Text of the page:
Almost Blue(s) is an ensemble exhibition featuring the work of 16 artists brought together in the gallery spaces at Vibes Gallery, curated by Eviana (eviana Robbiani).
The introduction to the exhibition speaks pretty much for itself – and is expanded upon in the halls itself.
Because blue is favoured by so many people, it is often seen as a non-threatening colour that can seem conservative and traditional. Blue brings to mind feelings of calm or serenity. It is often described as peaceful, tranquil, secure and orderly. Blue is often seen as a sign of stability and reliability.
The artists participating in the exhibition comprise:
Theatre 7: Kimeu Korg, Meilo Minotaur, Shane Spero, Sonic and Karma Weymann.
Theatre 9: Mya Audebarn, Evie Heights, Matt Marcus, Jo Molinaro, Ooxooi and Cate Vogel.
The majority of the artists offer two or three images that encompass the overall blue theme, with the majority of the images taking the form of avatar studies, some of which use blue tinting / lighting to convey a mood / emotion (as with Jo Molinaro. Mya Audebarn or Anaya Oneiro) or offer a narrative frame for a story (e.g. Matt Marcus or Tutsy Navarathna). Some sway toward broader tonal pieces to convey emotion / ideas (e.g. Kiron or Ooxooi), whilst all offer an engaging and richly diverse series on pieces that demonstrate individual talents to the fullest.
Adding a sense of emotion and depth to each of the theatres are additional words – the lyrics from Almost Blue by Elvis Costello, the represents of music through the colour blue – or, if you prefer, the description of the tones musical instruments in terms of the colour blue -, which serve to add a further layer of interpretation to the pieces on display.
With pieces that both contract and compliment whilst reflecting and interpreting the central theme through multiple ideas, forms and narratives, Almost Blue(s) is an engaging exhibition set out within a gallery space that doesn’t leave you feeling overwhelmed by the pieces on display.
I ask that to myself and I let that question absorb me subconsciously, continuously as I render what I see into a frame so that elements of composition, light and background fuse in a balance in dependent from the subject.
The subject means nothing.
– from the introduction of RealUnreal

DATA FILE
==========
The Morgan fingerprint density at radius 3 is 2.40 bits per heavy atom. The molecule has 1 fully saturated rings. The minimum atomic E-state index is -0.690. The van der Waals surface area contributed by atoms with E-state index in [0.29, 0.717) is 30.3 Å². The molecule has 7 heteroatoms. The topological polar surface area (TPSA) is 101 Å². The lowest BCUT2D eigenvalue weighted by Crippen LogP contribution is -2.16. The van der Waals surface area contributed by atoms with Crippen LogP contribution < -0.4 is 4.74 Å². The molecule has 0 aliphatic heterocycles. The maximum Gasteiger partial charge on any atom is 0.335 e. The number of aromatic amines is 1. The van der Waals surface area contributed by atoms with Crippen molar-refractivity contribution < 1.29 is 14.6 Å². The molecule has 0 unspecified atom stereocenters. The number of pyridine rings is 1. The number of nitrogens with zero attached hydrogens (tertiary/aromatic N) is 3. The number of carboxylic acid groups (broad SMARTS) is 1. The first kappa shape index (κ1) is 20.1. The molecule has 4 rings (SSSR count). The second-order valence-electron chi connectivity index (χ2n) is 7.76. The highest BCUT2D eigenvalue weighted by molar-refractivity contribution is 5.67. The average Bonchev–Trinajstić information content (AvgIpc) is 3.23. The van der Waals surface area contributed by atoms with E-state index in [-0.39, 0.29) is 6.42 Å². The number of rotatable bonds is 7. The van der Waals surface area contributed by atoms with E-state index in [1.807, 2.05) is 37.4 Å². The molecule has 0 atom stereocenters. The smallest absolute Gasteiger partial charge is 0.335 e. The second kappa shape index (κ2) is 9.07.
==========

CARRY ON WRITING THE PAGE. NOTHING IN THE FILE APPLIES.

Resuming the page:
What is the real nature of a photograph? Once upon a time, cameras and photographs were a means to freeze a moment in time; a memory, something that might become an instant marked in history or a simple sharing of a family activity, a moment of friendship or love or something else.
Today, however, almost everyone has a camera at their fingertips. From the advent of the basic point-and-click “instant” camera through the rise of digital camera to the merging of camera and cellphone / smartphone, we have all become photographers. And with the increase in digital editing software readily accessed through ‘phone and computer, we have all become self-styled digital artists. Further, such is the skill we have developed in using such post-processing editing tools that it perhaps prompts the question: how much of an image remains true – remains real – to its subject, and how much is “unreal”, the result of the photographer imposing their subjective interpretation of their subject through cropping, light and colour adjustments, changes in focus, and other editorial techniques?
These are some of the questions posed in a new exhibition of images by Axiomatic Clarity, gathered from both the physical world and Second Life, which is currently on display at Eviana Robbiani’s Vibes Gallery. The title of the exhibition is RealUnreal – which itself references the fact the images offered are from both the physical and virtual realms.
Although the methodology is a good compromise it still does not grasp what I am looking at. Do I know what that is, do I like how it manifests, do I let it change myself?